(CN) - The world's largest flavoring and fragrance manufacturer cannot accuse a competitor of stealing hundreds of ingredient formulas the owner failed to cough up, a federal judge ruled.
Months after perfumer James Krivda resigned from Givaudan Fragrances Corp. in May 2008, the Swiss company sued him and his new employer, Mane USA Inc., in Trenton, N.J.
The federal complaint alleges that, before leaving Givaudan, Krivda had downloaded 616 fragrance formulas, which he then gave to the American division of French competitor Mane.
So-called 'head-space' analyses prepared by a world famous Givaudan perfumer and other commercialized fragrances worth millions of dollars individually were allegedly included in the horde.
Krivda allegedly insisted, however, that he shredded the documents.
Givaudan asserted claims for Computer Fraud and Abuse Act violations, breach of contract, misappropriation of trade secrets, conversion, and replevin.
After U.S. District Judge Peter Sheridan dismissed
Krivda's counterclaim for defamation of character in September 2009, the defendants moved to limit discovery to only the allegedly misappropriated formulas, and to order Givaudan to produce any information to be used at trial.
U.S. Magistrate Judge Douglas Arpert denied
the motions this past March, holding that Mane ignored Givaudan's invitation to inspect the allegedly stolen formulas.
Judge Sheridan awarded
Krivda partial summary judgment on the computer fraud claim Sept. 26, however, finding that the perfumer was authorized to access Givaudan's database.
Mane later moved for summary judgment, arguing that nearly five years after filing its complaint, the Swiss company still has not produced the allegedly stolen formulas.
Sheridan partially granted the motion Friday, holding that Givaudan has coughed up only 34 formulas thus far.
"The laws of misappropriation require prior disclosure and none except for the 34 formulas has occurred here in a substantive manner," Sheridan wrote. "In addition, at this late date in a trial process (the case is nearly five years old), the time allotted for discovery has expired, and full disclosure should have occurred by now." (Parentheses in original.)
The "print lists" containing the names of 40 allegedly pinched formulas that Givaudan sent to Mane in October 2011 do not constitute sufficient notice, the unpublished ruling states.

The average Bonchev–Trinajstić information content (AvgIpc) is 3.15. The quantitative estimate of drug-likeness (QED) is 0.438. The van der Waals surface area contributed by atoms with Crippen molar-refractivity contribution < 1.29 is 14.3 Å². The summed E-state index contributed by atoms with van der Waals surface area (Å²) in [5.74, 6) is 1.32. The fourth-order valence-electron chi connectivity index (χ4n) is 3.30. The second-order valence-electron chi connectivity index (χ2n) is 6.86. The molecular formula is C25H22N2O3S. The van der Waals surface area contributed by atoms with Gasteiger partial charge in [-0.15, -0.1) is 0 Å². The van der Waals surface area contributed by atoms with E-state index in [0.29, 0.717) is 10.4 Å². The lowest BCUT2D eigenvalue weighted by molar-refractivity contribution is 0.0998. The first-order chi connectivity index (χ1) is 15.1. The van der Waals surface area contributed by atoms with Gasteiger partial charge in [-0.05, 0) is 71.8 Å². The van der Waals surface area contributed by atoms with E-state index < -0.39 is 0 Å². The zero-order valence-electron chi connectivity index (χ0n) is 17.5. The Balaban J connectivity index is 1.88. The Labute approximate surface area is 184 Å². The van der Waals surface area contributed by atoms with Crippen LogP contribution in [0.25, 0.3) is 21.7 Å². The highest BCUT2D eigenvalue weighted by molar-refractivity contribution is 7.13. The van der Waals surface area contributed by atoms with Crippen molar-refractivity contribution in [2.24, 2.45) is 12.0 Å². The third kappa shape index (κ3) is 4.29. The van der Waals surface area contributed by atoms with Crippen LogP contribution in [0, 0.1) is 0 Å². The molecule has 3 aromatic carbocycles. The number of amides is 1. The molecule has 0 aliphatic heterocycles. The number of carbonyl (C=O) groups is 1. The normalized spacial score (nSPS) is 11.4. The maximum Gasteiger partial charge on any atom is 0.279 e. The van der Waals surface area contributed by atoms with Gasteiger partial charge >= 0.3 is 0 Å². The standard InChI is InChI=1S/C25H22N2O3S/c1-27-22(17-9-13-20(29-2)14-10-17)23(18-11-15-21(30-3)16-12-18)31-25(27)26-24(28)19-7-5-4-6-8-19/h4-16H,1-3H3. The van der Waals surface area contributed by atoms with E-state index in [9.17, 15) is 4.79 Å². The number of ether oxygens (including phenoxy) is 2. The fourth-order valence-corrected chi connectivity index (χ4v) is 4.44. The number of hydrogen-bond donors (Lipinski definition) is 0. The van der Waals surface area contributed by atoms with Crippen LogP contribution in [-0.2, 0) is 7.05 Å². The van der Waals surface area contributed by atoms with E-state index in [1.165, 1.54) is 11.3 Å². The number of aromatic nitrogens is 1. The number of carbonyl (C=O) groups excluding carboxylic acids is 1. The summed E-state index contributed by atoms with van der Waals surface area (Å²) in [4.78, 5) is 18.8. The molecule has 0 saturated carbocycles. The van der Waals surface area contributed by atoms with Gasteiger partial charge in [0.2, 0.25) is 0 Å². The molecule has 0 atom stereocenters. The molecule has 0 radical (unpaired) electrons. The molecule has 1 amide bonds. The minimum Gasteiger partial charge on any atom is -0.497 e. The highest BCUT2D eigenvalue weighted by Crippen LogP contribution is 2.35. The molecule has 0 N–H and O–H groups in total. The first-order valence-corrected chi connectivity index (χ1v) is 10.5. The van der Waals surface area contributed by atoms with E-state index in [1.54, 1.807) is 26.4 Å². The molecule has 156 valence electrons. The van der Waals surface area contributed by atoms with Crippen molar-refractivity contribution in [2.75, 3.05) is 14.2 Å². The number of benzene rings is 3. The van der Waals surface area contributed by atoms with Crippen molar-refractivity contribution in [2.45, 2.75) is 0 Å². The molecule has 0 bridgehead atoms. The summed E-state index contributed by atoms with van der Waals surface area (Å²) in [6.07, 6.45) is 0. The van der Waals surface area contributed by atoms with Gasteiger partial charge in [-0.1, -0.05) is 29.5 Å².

"The print lists lack specificity as to the exact trade secrets that Givaudan purports to have been misappropriated," Sheridan wrote. "For example, the print list does not disclose any ingredients or amounts thereof; and the name of the product is not sufficient to determine the specific formulation about a trade secret."
The judge threw out Givaudan's "speculative and remote" assertions that a jury could infer that the 34 formulas imply circumstantially that Mane stole all 616 formulas.
"Givaudan could have disclosed the specification of each formula, and then appropriate discovery procedures could have precisely identified whether Mane had received any or all of the allegedly purloined formulas," Sheridan wrote. "Circumstantial evidence is inappropriate where the outcome is remote, and it would have been largely avoided by the proper disclosure."
Though trial was scheduled to begin on Nov. 1, it has now has been delayed until Jan. 2, 2014, according to the ruling.
"Since Givaudan has never produced the ingredient list for these 582 formulas and this case is five years old and scheduled for trial, the court finds that Givaudan has failed to provide Mane with timely and sufficient notice as to these allegedly misappropriated trade secrets," Sheridan wrote.
With 3,500 employees across 30 countries, Mane reported
$841 million in sales in 2012, while Givaudan
's 9,000 workers in more than 40 nations made about $4.7 billion in revenue last year.